An early reviewer of Neatby’s History wrote the following commendation:
In this most careful and scholarly work Mr. Neatby has traced the history and tenets of the Brethren — open and exclusive — and it is quite certain that no one could have done the work better. Apart from his vast personal knowledge of his subject, he has had unique opportunities of collecting material from little known or unknown sources. The result is a most valuable history of a sect of which most people are hopelessly ignorant, written in a perfectly easy, readable style…
Iain Murray has described Neatby’s work as a “fascinating volume”; “perhaps the most valuable source work on the Brethren”; and has assessed Neatby’s “critical insights” as “particularly valuable”.
Press Review in Brethren Archivists and Historians Network Review:
Towards the end of the nineteenth century, Archbishop Alexander of Armagh characterised the present threat to the Irish establishment: ‘The hill up which our little host must march is steep, and the hail beats in our faces. We hear the steady tramp of the serried ranks of Rome around us; the shout of the marauders of Plymouth rises, as they, ever and anon, cut off a few stragglers. We draw close, and grip our muskets harder.’
This remarkable assessment of the gravest threats to Anglicanism is ably explained in Blair Neatby’s History of the Plymouth Brethren. One century after its first publication, the Brethren movement has progressed far beyond the historical paradigms the work explored. Nevertheless, Neatby’s history remains indispensable for any understanding of the movement’s first seventy years.
Neatby concentrates largely on the history of the Exclusives after the failure to resolve the Bethesda question. He represents Darbyism as a species of anti-ritualistic High Churchmanship which gained early popularity among an aristocratic circle associated with ‘the academic parent of Plymouth Brethrenism’, Trinity College Dublin. He sketches the movement’s missionary impact throughout Europe and far beyond. He notes that Darby’s strength was as a mystic rather than a systematic theologian, and indicates the significance of the fact that the movement, which had begun in a burst of song, produced few great hymns after 1845. His comments on the movement’s theology are insightful – particularly his claim that Darby’s root error was a failure to distinguish between the visible and invisible church – and his characterisations are never dry. Commenting on the magnetic appeal of Darby’ s personality, which seemed to cow all dissent, Neatby recounts one incident in which Darby (a peadobaptist) was questioned as to what Wigram (a Baptist) held regarding baptism. Wigram, Darby replied, held his tongue.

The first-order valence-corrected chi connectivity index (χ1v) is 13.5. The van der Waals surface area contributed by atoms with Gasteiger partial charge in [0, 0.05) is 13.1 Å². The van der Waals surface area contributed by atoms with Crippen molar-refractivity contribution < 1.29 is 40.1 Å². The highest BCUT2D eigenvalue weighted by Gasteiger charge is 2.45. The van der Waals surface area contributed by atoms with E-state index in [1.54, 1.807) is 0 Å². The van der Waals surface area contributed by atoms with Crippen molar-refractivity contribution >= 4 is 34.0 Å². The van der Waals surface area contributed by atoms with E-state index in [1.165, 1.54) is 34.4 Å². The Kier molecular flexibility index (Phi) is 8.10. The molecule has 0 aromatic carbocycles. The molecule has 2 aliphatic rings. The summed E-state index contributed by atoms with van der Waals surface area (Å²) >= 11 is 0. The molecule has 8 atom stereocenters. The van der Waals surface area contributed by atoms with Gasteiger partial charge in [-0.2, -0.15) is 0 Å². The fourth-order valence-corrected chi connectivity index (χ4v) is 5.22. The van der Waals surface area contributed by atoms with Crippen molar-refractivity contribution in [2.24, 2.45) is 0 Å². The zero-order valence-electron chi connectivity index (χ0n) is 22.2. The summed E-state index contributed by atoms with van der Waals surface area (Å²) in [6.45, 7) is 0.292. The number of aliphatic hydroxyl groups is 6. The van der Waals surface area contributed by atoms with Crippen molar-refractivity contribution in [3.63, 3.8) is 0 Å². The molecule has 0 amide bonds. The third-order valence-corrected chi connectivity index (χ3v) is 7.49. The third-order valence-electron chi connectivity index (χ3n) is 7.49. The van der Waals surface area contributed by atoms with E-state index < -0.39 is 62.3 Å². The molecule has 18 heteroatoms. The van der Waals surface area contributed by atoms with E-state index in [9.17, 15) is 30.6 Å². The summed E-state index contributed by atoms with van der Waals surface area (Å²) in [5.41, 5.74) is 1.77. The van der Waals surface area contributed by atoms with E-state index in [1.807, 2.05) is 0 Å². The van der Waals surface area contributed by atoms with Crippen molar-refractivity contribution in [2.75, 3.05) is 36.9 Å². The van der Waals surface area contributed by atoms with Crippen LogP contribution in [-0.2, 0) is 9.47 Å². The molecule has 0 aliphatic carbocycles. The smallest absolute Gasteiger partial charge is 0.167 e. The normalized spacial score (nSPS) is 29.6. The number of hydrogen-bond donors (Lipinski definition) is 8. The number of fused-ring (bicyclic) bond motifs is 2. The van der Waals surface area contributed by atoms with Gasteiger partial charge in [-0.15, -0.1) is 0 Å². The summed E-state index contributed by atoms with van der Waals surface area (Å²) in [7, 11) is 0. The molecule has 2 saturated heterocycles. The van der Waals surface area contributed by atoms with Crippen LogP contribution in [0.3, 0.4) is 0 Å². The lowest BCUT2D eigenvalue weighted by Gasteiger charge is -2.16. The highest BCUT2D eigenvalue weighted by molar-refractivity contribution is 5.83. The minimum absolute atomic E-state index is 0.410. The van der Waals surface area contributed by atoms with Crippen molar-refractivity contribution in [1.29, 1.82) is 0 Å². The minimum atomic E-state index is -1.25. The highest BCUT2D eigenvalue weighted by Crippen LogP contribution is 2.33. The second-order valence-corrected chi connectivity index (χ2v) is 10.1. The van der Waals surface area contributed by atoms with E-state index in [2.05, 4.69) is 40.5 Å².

Tentmaker are to be congratulated for the fine appearance of this edition. The text has been re-set and each book has been individually hand-bound. For little more than paperback price, this edition of Neatby’s history represents excellent value for money.